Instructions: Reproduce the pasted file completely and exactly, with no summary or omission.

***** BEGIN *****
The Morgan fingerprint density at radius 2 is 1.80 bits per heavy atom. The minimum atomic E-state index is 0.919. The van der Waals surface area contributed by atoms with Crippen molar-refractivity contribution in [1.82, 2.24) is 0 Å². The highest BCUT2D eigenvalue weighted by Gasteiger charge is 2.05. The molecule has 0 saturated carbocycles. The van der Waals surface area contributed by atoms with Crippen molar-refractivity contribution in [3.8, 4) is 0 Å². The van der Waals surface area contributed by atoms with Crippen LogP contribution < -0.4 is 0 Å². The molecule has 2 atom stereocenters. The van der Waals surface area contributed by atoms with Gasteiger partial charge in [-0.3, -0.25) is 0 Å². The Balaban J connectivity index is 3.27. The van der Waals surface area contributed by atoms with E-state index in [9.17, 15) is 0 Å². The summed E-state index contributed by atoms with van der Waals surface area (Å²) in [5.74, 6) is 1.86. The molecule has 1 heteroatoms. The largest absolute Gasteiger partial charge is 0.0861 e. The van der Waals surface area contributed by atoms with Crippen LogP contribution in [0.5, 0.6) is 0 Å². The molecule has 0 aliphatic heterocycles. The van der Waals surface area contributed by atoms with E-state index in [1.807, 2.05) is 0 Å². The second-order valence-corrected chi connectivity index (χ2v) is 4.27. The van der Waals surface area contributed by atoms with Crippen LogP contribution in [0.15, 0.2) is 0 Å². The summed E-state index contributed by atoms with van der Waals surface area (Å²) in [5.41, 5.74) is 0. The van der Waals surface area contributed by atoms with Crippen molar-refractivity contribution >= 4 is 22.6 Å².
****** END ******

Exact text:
The Morgan fingerprint density at radius 2 is 1.80 bits per heavy atom. The minimum atomic E-state index is 0.919. The van der Waals surface area contributed by atoms with Crippen molar-refractivity contribution in [1.82, 2.24) is 0 Å². The highest BCUT2D eigenvalue weighted by Gasteiger charge is 2.05. The molecule has 0 saturated carbocycles. The van der Waals surface area contributed by atoms with Crippen molar-refractivity contribution in [3.8, 4) is 0 Å². The van der Waals surface area contributed by atoms with Crippen LogP contribution < -0.4 is 0 Å². The molecule has 2 atom stereocenters. The van der Waals surface area contributed by atoms with Gasteiger partial charge in [-0.3, -0.25) is 0 Å². The Balaban J connectivity index is 3.27. The van der Waals surface area contributed by atoms with E-state index in [9.17, 15) is 0 Å². The summed E-state index contributed by atoms with van der Waals surface area (Å²) in [5.74, 6) is 1.86. The molecule has 1 heteroatoms. The largest absolute Gasteiger partial charge is 0.0861 e. The van der Waals surface area contributed by atoms with Crippen LogP contribution in [0.5, 0.6) is 0 Å². The molecule has 0 aliphatic heterocycles. The van der Waals surface area contributed by atoms with E-state index in [1.807, 2.05) is 0 Å². The second-order valence-corrected chi connectivity index (χ2v) is 4.27. The van der Waals surface area contributed by atoms with Crippen LogP contribution in [0.15, 0.2) is 0 Å². The summed E-state index contributed by atoms with van der Waals surface area (Å²) in [5.41, 5.74) is 0. The van der Waals surface area contributed by atoms with Crippen molar-refractivity contribution >= 4 is 22.6 Å².